Monday, January 24, 2011

Sumerian Art: The Stele of the Vultures


"Partially reconstructed from numerous fragments found among the remains of the Sumerian city of Girsu, this victory stele, known as the "Stele of the Vultures," is the oldest known historiographic document. A long Sumerian inscription narrates the recurrent conflict between the neighboring city-states of Lagash and Umma, and records the victory won by Eannatum, king of Lagash, who ruled around 2450 BC.The triumph of this ruler, placed under divine protection since his birth, is illustrated with a wealth of detail in the remarkable relief carving that adorns both sides of the stele. The so-called "historical" side shows Eannatum marching at the head of his troops, who advance in a tight phalanx, trampling over the dead bodies of the enemy. The lower registers show the victory parade, led by the ruler in his chariot, and then the funeral ceremonies that ended the military engagement. The other, "mythological" side is dominated by the majestic figure of Ningirsu, the protector god of the city-state of Lagash, who has the enemy troops entrapped in a gigantic net and strikes them with his mace. One side narrates the actions of men and the other the intervention of the god, in a thematic division that has symbolic importance: human determination and divine protection come together to ensure victory."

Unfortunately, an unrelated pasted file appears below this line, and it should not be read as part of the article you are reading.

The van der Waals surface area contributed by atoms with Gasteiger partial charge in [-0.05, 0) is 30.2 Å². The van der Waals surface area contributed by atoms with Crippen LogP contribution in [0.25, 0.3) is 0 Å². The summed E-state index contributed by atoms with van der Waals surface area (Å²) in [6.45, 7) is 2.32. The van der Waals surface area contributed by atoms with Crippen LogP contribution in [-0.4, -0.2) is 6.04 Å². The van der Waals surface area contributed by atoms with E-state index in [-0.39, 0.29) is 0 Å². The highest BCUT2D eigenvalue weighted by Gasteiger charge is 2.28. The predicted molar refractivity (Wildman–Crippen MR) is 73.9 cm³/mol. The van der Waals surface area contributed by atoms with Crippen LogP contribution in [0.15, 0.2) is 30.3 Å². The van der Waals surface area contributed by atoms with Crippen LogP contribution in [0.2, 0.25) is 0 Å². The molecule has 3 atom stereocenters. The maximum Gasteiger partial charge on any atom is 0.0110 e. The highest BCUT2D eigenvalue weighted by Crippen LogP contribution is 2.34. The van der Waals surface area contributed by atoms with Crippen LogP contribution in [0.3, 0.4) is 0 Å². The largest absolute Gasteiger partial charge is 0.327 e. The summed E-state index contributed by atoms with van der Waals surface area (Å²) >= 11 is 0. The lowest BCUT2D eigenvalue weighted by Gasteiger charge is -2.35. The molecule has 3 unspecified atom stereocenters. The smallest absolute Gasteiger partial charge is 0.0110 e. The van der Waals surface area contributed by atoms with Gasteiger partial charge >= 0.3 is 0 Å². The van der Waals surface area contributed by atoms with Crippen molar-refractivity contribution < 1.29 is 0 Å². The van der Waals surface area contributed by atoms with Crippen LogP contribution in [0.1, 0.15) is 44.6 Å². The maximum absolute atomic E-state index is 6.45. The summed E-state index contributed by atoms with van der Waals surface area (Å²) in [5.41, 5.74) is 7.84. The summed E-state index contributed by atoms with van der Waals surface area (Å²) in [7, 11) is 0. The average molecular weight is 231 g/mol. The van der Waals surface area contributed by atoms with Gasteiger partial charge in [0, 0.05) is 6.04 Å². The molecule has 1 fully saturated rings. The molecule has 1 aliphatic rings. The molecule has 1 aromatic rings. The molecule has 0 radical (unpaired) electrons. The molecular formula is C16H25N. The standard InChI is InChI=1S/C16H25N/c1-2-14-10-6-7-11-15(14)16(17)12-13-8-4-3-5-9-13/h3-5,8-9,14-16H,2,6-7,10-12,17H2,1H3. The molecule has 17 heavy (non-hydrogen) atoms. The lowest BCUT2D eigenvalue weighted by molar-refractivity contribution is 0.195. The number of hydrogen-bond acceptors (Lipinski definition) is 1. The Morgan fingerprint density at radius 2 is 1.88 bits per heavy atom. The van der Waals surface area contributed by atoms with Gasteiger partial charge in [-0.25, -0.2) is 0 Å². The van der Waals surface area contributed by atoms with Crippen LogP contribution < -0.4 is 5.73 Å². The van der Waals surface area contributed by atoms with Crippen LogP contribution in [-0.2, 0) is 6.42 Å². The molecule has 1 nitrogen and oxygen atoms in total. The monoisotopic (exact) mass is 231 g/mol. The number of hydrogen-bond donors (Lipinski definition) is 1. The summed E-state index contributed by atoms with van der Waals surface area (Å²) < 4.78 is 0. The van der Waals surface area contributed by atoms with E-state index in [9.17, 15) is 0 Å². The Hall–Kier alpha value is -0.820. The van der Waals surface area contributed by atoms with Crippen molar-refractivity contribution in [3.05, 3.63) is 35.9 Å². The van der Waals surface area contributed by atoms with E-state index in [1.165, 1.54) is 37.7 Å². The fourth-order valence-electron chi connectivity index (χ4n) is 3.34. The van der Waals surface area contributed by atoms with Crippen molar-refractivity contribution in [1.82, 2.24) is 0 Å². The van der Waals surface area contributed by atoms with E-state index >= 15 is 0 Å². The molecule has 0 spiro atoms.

Source: LOUVRE



 

  
Stele of The Vultures











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